Saturnalia was a Roman Holy day, regardless of the partying, to honour their God. Saturn statues were traditionally bound with woollen ties all year round to stop him leaving Roman territory, but were cut at this time to allow Saturn to join in their fun. The final day of celebrations was known as Sigillaria (day of little figurines). Simple figures were made of wood, wax or clay to celebrate the New Year, and symbolise the letting go of things they needed to change to move forward. They may have begun with a sacrificial meaning but ended up as toys for the little ones. Saturn’s hands and feet would then be bound once more as the celebrations came to an end.
New Year’s Eve (Hogmanay here!!)
New Year or Hogmanay over the past centuries has also brought about a few traditions of its own. Burning 7 candles ensures lucky homes, though we more and more see the line of 7 lights in windows in every town and wonder why we do that, but now you know. The body would have been bathed and new clothes put on, the home would have been thoroughly scrubbed, the locks all opened (open house) and a new clean knife left at the door for protection for the next year. All jobs no matter how hated are to be done before the New Year celebrations begin and the New Year enters your home. A fire would have been burned all night to complete the New Year ritual, and this would have been the actual fire but these days, candles will be sufficient. We then are all aware of the New Year tradition of bringing in coal, bread and whisky (fuel, food and drink) and this tradition still goes on as does that of the dark male but where did that come from? It was apparently that the Celts were dark haired but the Norse and Vikings were not – dark hair meant friend not foe…so there you go, another mystery unravelled. It is also important that the bringer of the New Year isn’t wearing all black or carrying a knife (but these days the Skein Dubh is part of the kilt so it isn’t counted!!) If someone enters by mistake before the entry of the New Year, it can be counteracted by throwing salt into the fire so don’t panic!!
To continue the New Year traditions, ensure your cupboards are full of fresh food on New Year’s Day and your pockets and wallet/purse full of cash to ensure a year of plenty all the remainder of the year.
If your year has been fraught with problems, and you can get to a coal fire or bonfire, try this spell.
Take the calendar of the year just passing and bind it with wool. Then, place it in a fire, be it coal or an outside bonfire and say with feeling:
“Burn, burn, you calendar burn and last year’s worries never return.”
Apparently, another tradition of mine at New Year is actually Scottish – that must have come from a past life then. I always go into the New Year clean and tidy. On New Year’s Eve, before I go out and celebrate, I take down the tree, put away the decorations, clean and tidy the house, have a purifying bath and put on clean clothes and start the Year afresh. I always pay the bills as well (even if it means putting them on my credit card or overdraft!!). Any bills that have arrived get settled on the last banking day of the year. I never start the New Year with bills outstanding. It doesn’t mean I don’t owe anybody anything. It just means that everything that needs paying at that time has been paid. Once all this has been done, the magickal New Year can proceed with a fresh beginning. Try it, especially if the last year has been dogged with troubles. If you have had money troubles, fill your pockets with money on New Years day as a symbol that you would like your pockets to remain full during the year – though it is traditional here in Scotland that the home’s First footer brings in coal for heat, bread for food, money for wealth and a “wee dram” for luck. Another wee thing to remember – never hang up your new calendar for the year until New Year’s Day.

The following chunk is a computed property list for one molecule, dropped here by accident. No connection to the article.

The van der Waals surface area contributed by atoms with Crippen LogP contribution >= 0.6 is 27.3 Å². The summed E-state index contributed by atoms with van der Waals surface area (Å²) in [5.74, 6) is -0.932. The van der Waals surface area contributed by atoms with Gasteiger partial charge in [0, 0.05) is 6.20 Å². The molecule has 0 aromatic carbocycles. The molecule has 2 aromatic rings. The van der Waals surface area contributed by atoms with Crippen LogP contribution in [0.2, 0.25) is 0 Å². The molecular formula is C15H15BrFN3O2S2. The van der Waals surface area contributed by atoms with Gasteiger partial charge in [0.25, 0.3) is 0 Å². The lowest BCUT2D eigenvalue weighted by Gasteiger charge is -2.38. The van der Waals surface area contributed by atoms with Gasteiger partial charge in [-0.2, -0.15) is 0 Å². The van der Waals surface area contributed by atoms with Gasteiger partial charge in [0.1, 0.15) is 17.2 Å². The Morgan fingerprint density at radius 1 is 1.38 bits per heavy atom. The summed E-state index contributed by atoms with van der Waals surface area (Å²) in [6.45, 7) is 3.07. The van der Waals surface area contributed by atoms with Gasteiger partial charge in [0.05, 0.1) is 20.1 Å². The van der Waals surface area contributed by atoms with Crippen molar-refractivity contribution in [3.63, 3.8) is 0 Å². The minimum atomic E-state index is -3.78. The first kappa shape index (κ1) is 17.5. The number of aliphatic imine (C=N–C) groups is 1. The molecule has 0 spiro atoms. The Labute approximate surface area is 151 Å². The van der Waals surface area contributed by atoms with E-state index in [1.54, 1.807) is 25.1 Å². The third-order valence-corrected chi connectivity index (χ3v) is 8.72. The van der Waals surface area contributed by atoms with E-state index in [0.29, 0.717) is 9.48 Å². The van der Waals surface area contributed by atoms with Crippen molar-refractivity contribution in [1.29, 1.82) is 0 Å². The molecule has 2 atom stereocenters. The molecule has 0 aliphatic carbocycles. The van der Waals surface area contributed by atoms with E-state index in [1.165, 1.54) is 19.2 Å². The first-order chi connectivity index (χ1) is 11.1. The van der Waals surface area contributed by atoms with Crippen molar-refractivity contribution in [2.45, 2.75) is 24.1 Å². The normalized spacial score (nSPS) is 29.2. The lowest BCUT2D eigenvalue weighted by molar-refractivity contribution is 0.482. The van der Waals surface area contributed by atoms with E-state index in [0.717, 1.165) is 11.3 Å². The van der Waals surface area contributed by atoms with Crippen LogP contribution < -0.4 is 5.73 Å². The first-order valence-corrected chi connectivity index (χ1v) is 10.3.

After it is all over…
So, Christmas and New Year has been and gone. You have overdone it all – food, wine, alcohol, chocolate and your body is now exhausted – how can you protect yourself from too much damage and what do you do to recover!!
Well, try and drink water as well as alcohol and that will at least keep the body flushing the alcohol through and limit the problems i.e. have a glass of wine or gin and tonic and have a drink of water next to it. Take plenty of Vitamin C over the festive period to keep those free radicals down and help keep viruses at bay at the same time. Omegas mentioned above can also help limit hangovers of an extra one is taken before bed after overindulging.
Once it is all over, try and cleanse the body. Do the candidiasis diet for a couple of weeks to give the body a well-earned rest and if the alcohol was far too excessive, take some milk thistle tincture over a few weeks to help the liver recover and regenerate. Continue with some good vitamin supplements plus extra 1000mg Vitamin C throughout January and February to ensure the viruses stay away and your immune system is back to full strength. If you feel depleted, get some Echinacea as well so ensure immune system is working properly. Following the festive season, people pick up everything as their body is too depleted and then spend the next couple of months unwell and depressed but a few simple measures can prevent this. You have been warned.